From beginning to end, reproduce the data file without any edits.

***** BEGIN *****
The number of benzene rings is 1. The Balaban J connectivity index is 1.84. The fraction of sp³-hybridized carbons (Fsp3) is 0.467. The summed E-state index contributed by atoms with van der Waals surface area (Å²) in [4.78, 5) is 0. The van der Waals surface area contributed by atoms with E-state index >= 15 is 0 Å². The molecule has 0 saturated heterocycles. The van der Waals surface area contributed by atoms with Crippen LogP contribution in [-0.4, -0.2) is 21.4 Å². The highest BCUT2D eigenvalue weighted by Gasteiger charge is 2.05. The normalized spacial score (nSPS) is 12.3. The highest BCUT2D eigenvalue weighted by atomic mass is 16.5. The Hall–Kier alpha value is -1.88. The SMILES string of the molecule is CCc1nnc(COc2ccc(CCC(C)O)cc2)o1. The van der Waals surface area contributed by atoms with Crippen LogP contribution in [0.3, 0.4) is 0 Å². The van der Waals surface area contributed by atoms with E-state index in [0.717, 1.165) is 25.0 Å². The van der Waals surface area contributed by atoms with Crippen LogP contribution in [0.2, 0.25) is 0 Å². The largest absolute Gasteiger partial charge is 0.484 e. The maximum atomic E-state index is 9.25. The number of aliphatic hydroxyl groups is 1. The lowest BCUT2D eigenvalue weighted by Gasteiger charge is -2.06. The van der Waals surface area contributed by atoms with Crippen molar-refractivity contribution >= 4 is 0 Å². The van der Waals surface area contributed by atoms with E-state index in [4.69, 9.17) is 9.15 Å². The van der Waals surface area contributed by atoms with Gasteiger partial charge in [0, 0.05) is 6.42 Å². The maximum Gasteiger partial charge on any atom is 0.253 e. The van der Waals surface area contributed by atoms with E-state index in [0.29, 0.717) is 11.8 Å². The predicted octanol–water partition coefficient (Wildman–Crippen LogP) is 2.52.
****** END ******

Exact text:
The number of benzene rings is 1. The Balaban J connectivity index is 1.84. The fraction of sp³-hybridized carbons (Fsp3) is 0.467. The summed E-state index contributed by atoms with van der Waals surface area (Å²) in [4.78, 5) is 0. The van der Waals surface area contributed by atoms with E-state index >= 15 is 0 Å². The molecule has 0 saturated heterocycles. The van der Waals surface area contributed by atoms with Crippen LogP contribution in [-0.4, -0.2) is 21.4 Å². The highest BCUT2D eigenvalue weighted by Gasteiger charge is 2.05. The normalized spacial score (nSPS) is 12.3. The highest BCUT2D eigenvalue weighted by atomic mass is 16.5. The Hall–Kier alpha value is -1.88. The SMILES string of the molecule is CCc1nnc(COc2ccc(CCC(C)O)cc2)o1. The van der Waals surface area contributed by atoms with Crippen LogP contribution in [0.3, 0.4) is 0 Å². The van der Waals surface area contributed by atoms with E-state index in [0.717, 1.165) is 25.0 Å². The van der Waals surface area contributed by atoms with Crippen LogP contribution in [0.2, 0.25) is 0 Å². The largest absolute Gasteiger partial charge is 0.484 e. The maximum atomic E-state index is 9.25. The number of aliphatic hydroxyl groups is 1. The lowest BCUT2D eigenvalue weighted by Gasteiger charge is -2.06. The van der Waals surface area contributed by atoms with Crippen molar-refractivity contribution >= 4 is 0 Å². The van der Waals surface area contributed by atoms with E-state index in [4.69, 9.17) is 9.15 Å². The van der Waals surface area contributed by atoms with Gasteiger partial charge in [0, 0.05) is 6.42 Å². The maximum Gasteiger partial charge on any atom is 0.253 e. The van der Waals surface area contributed by atoms with E-state index in [0.29, 0.717) is 11.8 Å². The predicted octanol–water partition coefficient (Wildman–Crippen LogP) is 2.52.